Bhasha Research & Publication Center
Of India's vast population, 90 million belong to the indigenous communities known as adivasis or tribals. Most of the tribal communities live in central India; some live in the northeastern parts of India. Both areas are rich in timber and minerals. Tribals have developed sophisticated knowledge systems related to the folklore, ecology, agriculture, healthcare, art forms, and craft styles of their regions. Due to the developmental policies India followed during the last 50 years, the forest in the tribal belt is left devastated. State-sponsored forestation has favored monacultural forests and agricultural policies that leave little room for biodiversity and indigenous agriculture. Today, neither biodiversity nor human diversity in the form of the languages and dialects spoken by tribals is recognized. The varied cultures of the tribal communities are threatened by the rapid migration of tribal people to urban industrial centers.
In order to bring about a significant shift in the social, economic, and cultural conditions of India's tribals, a long-term strategy is required that will value and recognize the principles that have evolved along with their indigenous history and culture.
The Bhasha Research and Publication Center was established in 1996 as a voluntary organization for the study, conservation, and promotion of tribal languages, literature, history, culture, arts, and crafts. It is also concerned with the socio-economic welfare of tribals and protection of their human rights. Bhasha, the Sanskrit word for speech, stands not only for language, but also for the voice of the indigenous and marginalized communities. Bhasha's work is mostly conducted in the western tribal belt of Maharashtra, Madhya Pradesh, Gujarat, and Rajasthan. It also extends to other regions, primarily through its activities among migrating communities, especially the denotified and nomadic tribes.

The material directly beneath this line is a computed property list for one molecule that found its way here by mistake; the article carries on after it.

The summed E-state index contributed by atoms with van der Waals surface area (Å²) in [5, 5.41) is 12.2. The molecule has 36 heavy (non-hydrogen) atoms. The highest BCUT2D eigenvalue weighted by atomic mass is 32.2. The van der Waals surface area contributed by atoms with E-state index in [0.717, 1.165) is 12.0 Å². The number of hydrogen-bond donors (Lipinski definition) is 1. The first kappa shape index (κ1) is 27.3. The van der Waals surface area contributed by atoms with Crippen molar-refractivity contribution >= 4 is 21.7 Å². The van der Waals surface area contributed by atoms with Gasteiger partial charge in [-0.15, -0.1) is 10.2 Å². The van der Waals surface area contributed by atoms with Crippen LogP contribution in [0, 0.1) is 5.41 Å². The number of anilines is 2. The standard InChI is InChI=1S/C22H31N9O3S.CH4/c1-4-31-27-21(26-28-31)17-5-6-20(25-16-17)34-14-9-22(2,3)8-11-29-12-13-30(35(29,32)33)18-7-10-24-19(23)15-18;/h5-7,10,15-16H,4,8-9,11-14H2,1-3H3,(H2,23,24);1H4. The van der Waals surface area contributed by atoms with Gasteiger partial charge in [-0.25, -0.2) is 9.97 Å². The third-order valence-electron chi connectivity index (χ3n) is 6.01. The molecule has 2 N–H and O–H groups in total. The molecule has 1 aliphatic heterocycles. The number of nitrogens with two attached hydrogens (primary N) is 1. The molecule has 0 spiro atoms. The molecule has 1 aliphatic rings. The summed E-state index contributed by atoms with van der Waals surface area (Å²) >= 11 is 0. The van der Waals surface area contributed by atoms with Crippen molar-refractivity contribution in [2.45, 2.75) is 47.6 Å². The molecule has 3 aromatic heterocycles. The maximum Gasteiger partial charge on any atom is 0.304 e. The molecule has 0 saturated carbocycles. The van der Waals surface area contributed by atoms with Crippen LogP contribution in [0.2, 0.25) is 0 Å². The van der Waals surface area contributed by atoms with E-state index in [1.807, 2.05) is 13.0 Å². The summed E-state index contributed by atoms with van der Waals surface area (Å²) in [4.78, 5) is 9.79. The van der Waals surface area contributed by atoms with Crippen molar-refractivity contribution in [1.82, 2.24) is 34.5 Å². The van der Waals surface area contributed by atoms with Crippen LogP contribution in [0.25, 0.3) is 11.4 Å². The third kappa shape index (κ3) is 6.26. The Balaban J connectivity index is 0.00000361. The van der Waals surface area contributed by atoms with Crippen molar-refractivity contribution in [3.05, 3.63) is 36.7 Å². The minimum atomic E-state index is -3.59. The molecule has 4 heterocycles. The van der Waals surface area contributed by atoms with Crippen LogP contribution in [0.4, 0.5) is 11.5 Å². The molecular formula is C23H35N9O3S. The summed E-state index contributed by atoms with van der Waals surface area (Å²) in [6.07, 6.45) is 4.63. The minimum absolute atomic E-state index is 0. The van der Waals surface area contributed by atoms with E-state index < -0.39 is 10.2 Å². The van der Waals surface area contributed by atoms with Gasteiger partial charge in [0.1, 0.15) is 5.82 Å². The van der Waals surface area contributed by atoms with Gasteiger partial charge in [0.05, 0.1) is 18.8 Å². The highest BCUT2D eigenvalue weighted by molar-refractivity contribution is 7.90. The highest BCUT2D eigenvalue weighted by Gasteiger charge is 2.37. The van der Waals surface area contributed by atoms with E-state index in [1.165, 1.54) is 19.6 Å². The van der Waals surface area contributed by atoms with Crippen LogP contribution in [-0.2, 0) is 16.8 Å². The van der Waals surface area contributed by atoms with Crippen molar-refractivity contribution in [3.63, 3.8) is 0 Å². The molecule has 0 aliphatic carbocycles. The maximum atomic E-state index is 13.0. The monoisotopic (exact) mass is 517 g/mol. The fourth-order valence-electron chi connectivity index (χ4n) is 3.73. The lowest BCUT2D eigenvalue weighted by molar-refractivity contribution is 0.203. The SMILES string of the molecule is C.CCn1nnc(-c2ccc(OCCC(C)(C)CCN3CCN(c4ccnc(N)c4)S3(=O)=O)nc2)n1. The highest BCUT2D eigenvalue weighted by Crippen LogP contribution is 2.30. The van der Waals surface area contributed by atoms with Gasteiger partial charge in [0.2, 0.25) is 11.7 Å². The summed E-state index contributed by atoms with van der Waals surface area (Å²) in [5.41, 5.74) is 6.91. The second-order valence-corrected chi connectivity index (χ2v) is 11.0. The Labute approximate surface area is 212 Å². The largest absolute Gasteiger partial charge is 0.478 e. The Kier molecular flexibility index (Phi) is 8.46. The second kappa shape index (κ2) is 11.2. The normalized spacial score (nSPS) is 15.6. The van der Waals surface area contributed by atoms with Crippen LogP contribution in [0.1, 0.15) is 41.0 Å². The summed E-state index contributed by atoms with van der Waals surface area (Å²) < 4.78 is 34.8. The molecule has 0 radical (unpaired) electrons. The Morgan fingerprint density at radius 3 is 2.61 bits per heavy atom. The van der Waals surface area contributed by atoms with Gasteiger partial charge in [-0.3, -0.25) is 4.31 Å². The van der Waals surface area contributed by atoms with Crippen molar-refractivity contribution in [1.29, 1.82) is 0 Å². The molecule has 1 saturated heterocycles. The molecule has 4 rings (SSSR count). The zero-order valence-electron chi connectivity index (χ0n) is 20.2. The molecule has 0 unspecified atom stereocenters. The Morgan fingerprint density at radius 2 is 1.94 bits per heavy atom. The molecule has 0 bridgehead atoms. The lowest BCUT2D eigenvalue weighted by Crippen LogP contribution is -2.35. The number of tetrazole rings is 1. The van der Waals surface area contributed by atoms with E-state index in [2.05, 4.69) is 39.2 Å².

Bhasha's goals are to discover, publish, and promote the linguistic, literary, and artistic heritage of tribal communities in India; to collaborate with existing national academies and research institutes of arts and literature to encourage further research and publication at the national level; and to establish an academy of formal instruction for the promotion of tribal languages, literature, arts, and culture with a view to conserving the tribal imagination.
In the last few years, Bhasha has created a nationwide network of experts engaged in the study of tribal languages, literature, and arts. Its work combines academic research with all phases of tribal development -- from art to economics -- and concentrates on the following projects.